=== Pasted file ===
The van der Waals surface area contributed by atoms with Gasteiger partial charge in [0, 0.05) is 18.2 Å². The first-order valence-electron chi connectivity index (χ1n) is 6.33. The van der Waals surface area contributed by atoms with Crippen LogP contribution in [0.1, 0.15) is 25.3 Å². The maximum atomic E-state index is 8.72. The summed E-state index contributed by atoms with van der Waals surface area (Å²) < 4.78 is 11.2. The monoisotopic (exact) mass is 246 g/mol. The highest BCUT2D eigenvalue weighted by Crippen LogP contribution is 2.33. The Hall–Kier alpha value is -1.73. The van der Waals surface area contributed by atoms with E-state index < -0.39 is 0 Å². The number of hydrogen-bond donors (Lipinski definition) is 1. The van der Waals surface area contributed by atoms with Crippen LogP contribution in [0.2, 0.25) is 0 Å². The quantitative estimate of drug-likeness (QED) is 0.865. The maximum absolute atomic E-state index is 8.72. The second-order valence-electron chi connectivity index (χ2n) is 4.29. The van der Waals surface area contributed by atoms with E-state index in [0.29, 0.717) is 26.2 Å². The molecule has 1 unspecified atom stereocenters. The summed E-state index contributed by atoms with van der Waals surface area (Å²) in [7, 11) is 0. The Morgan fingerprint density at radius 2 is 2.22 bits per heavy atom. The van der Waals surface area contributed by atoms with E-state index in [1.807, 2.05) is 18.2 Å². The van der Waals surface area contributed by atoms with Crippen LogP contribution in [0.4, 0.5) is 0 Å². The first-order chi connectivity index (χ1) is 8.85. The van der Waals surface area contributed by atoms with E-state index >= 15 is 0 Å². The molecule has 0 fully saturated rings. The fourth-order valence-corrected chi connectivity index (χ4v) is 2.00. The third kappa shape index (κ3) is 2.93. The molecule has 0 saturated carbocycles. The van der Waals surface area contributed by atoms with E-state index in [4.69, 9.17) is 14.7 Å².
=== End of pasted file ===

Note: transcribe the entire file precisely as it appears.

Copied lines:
The van der Waals surface area contributed by atoms with Gasteiger partial charge in [0, 0.05) is 18.2 Å². The first-order valence-electron chi connectivity index (χ1n) is 6.33. The van der Waals surface area contributed by atoms with Crippen LogP contribution in [0.1, 0.15) is 25.3 Å². The maximum atomic E-state index is 8.72. The summed E-state index contributed by atoms with van der Waals surface area (Å²) < 4.78 is 11.2. The monoisotopic (exact) mass is 246 g/mol. The highest BCUT2D eigenvalue weighted by Crippen LogP contribution is 2.33. The Hall–Kier alpha value is -1.73. The van der Waals surface area contributed by atoms with E-state index < -0.39 is 0 Å². The number of hydrogen-bond donors (Lipinski definition) is 1. The van der Waals surface area contributed by atoms with Crippen LogP contribution in [0.2, 0.25) is 0 Å². The quantitative estimate of drug-likeness (QED) is 0.865. The maximum absolute atomic E-state index is 8.72. The second-order valence-electron chi connectivity index (χ2n) is 4.29. The van der Waals surface area contributed by atoms with E-state index in [0.29, 0.717) is 26.2 Å². The molecule has 1 unspecified atom stereocenters. The summed E-state index contributed by atoms with van der Waals surface area (Å²) in [7, 11) is 0. The Morgan fingerprint density at radius 2 is 2.22 bits per heavy atom. The van der Waals surface area contributed by atoms with E-state index in [1.807, 2.05) is 18.2 Å². The van der Waals surface area contributed by atoms with Crippen LogP contribution in [0.4, 0.5) is 0 Å². The first-order chi connectivity index (χ1) is 8.85. The van der Waals surface area contributed by atoms with E-state index >= 15 is 0 Å². The molecule has 0 fully saturated rings. The fourth-order valence-corrected chi connectivity index (χ4v) is 2.00. The third kappa shape index (κ3) is 2.93. The molecule has 0 saturated carbocycles. The van der Waals surface area contributed by atoms with E-state index in [4.69, 9.17) is 14.7 Å².